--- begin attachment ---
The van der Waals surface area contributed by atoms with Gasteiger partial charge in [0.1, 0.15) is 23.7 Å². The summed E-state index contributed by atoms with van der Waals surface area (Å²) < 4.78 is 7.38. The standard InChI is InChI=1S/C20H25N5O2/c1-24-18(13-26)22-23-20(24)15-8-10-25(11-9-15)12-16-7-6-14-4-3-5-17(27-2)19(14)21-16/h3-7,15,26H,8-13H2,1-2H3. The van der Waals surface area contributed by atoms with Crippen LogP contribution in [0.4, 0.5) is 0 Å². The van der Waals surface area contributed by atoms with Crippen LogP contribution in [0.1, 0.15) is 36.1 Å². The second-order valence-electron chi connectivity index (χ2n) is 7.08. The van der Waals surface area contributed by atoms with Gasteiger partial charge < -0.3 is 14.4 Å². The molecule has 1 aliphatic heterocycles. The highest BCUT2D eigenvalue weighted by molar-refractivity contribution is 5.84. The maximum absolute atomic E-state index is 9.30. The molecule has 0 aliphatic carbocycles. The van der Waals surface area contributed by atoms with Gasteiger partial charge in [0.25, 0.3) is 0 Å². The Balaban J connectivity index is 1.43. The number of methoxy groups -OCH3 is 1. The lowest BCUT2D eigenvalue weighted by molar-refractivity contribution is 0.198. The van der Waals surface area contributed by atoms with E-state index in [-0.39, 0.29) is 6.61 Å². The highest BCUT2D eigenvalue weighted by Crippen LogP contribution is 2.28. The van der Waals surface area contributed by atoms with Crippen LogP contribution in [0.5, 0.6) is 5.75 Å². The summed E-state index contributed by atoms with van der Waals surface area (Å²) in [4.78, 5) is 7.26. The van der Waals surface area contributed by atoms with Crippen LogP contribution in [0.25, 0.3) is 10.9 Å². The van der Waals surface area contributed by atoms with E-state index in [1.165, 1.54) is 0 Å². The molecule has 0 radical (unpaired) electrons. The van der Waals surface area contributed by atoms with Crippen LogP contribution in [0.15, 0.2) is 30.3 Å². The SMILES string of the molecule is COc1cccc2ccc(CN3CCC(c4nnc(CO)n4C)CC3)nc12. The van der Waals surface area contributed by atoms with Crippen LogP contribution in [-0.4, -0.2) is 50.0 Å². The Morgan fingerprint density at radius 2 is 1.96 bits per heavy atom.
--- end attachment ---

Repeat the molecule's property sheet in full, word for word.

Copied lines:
The van der Waals surface area contributed by atoms with Gasteiger partial charge in [0.1, 0.15) is 23.7 Å². The summed E-state index contributed by atoms with van der Waals surface area (Å²) < 4.78 is 7.38. The standard InChI is InChI=1S/C20H25N5O2/c1-24-18(13-26)22-23-20(24)15-8-10-25(11-9-15)12-16-7-6-14-4-3-5-17(27-2)19(14)21-16/h3-7,15,26H,8-13H2,1-2H3. The van der Waals surface area contributed by atoms with Crippen LogP contribution in [0.4, 0.5) is 0 Å². The van der Waals surface area contributed by atoms with Crippen LogP contribution in [0.1, 0.15) is 36.1 Å². The second-order valence-electron chi connectivity index (χ2n) is 7.08. The van der Waals surface area contributed by atoms with Gasteiger partial charge < -0.3 is 14.4 Å². The molecule has 1 aliphatic heterocycles. The highest BCUT2D eigenvalue weighted by molar-refractivity contribution is 5.84. The maximum absolute atomic E-state index is 9.30. The molecule has 0 aliphatic carbocycles. The van der Waals surface area contributed by atoms with Gasteiger partial charge in [0.25, 0.3) is 0 Å². The Balaban J connectivity index is 1.43. The number of methoxy groups -OCH3 is 1. The lowest BCUT2D eigenvalue weighted by molar-refractivity contribution is 0.198. The van der Waals surface area contributed by atoms with E-state index in [-0.39, 0.29) is 6.61 Å². The highest BCUT2D eigenvalue weighted by Crippen LogP contribution is 2.28. The van der Waals surface area contributed by atoms with Crippen LogP contribution in [0.5, 0.6) is 5.75 Å². The summed E-state index contributed by atoms with van der Waals surface area (Å²) in [4.78, 5) is 7.26. The van der Waals surface area contributed by atoms with Crippen LogP contribution in [0.25, 0.3) is 10.9 Å². The van der Waals surface area contributed by atoms with E-state index in [1.165, 1.54) is 0 Å². The molecule has 0 radical (unpaired) electrons. The van der Waals surface area contributed by atoms with Crippen LogP contribution in [0.15, 0.2) is 30.3 Å². The SMILES string of the molecule is COc1cccc2ccc(CN3CCC(c4nnc(CO)n4C)CC3)nc12. The van der Waals surface area contributed by atoms with Crippen LogP contribution in [-0.4, -0.2) is 50.0 Å². The Morgan fingerprint density at radius 2 is 1.96 bits per heavy atom.